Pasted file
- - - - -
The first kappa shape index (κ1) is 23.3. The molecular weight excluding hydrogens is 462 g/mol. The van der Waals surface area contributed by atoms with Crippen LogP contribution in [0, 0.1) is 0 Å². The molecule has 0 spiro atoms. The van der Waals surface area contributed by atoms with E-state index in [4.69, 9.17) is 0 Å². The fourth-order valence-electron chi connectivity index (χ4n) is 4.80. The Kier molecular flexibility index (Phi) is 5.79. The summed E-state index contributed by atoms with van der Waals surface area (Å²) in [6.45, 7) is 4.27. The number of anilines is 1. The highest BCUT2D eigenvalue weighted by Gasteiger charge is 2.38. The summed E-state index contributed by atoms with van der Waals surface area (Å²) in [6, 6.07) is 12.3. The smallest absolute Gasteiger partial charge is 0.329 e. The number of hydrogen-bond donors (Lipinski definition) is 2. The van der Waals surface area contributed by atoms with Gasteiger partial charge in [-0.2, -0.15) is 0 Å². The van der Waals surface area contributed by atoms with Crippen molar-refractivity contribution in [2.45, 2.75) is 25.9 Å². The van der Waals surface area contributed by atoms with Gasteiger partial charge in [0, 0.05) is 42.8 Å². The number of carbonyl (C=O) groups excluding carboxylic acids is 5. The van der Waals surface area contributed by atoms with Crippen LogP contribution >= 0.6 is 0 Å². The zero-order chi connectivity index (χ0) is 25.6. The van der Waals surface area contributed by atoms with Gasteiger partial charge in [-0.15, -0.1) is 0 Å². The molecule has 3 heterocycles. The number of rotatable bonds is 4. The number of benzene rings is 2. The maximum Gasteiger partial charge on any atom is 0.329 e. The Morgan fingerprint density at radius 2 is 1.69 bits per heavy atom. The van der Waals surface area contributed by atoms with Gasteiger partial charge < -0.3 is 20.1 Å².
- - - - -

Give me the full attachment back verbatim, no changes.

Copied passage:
The first kappa shape index (κ1) is 23.3. The molecular weight excluding hydrogens is 462 g/mol. The van der Waals surface area contributed by atoms with Crippen LogP contribution in [0, 0.1) is 0 Å². The molecule has 0 spiro atoms. The van der Waals surface area contributed by atoms with E-state index in [4.69, 9.17) is 0 Å². The fourth-order valence-electron chi connectivity index (χ4n) is 4.80. The Kier molecular flexibility index (Phi) is 5.79. The summed E-state index contributed by atoms with van der Waals surface area (Å²) in [6.45, 7) is 4.27. The number of anilines is 1. The highest BCUT2D eigenvalue weighted by Gasteiger charge is 2.38. The summed E-state index contributed by atoms with van der Waals surface area (Å²) in [6, 6.07) is 12.3. The smallest absolute Gasteiger partial charge is 0.329 e. The number of hydrogen-bond donors (Lipinski definition) is 2. The van der Waals surface area contributed by atoms with Gasteiger partial charge in [-0.2, -0.15) is 0 Å². The van der Waals surface area contributed by atoms with Crippen molar-refractivity contribution in [2.45, 2.75) is 25.9 Å². The van der Waals surface area contributed by atoms with Gasteiger partial charge in [0, 0.05) is 42.8 Å². The number of carbonyl (C=O) groups excluding carboxylic acids is 5. The van der Waals surface area contributed by atoms with Crippen LogP contribution >= 0.6 is 0 Å². The zero-order chi connectivity index (χ0) is 25.6. The van der Waals surface area contributed by atoms with Gasteiger partial charge in [-0.15, -0.1) is 0 Å². The molecule has 3 heterocycles. The number of rotatable bonds is 4. The number of benzene rings is 2. The maximum Gasteiger partial charge on any atom is 0.329 e. The Morgan fingerprint density at radius 2 is 1.69 bits per heavy atom. The van der Waals surface area contributed by atoms with Gasteiger partial charge < -0.3 is 20.1 Å².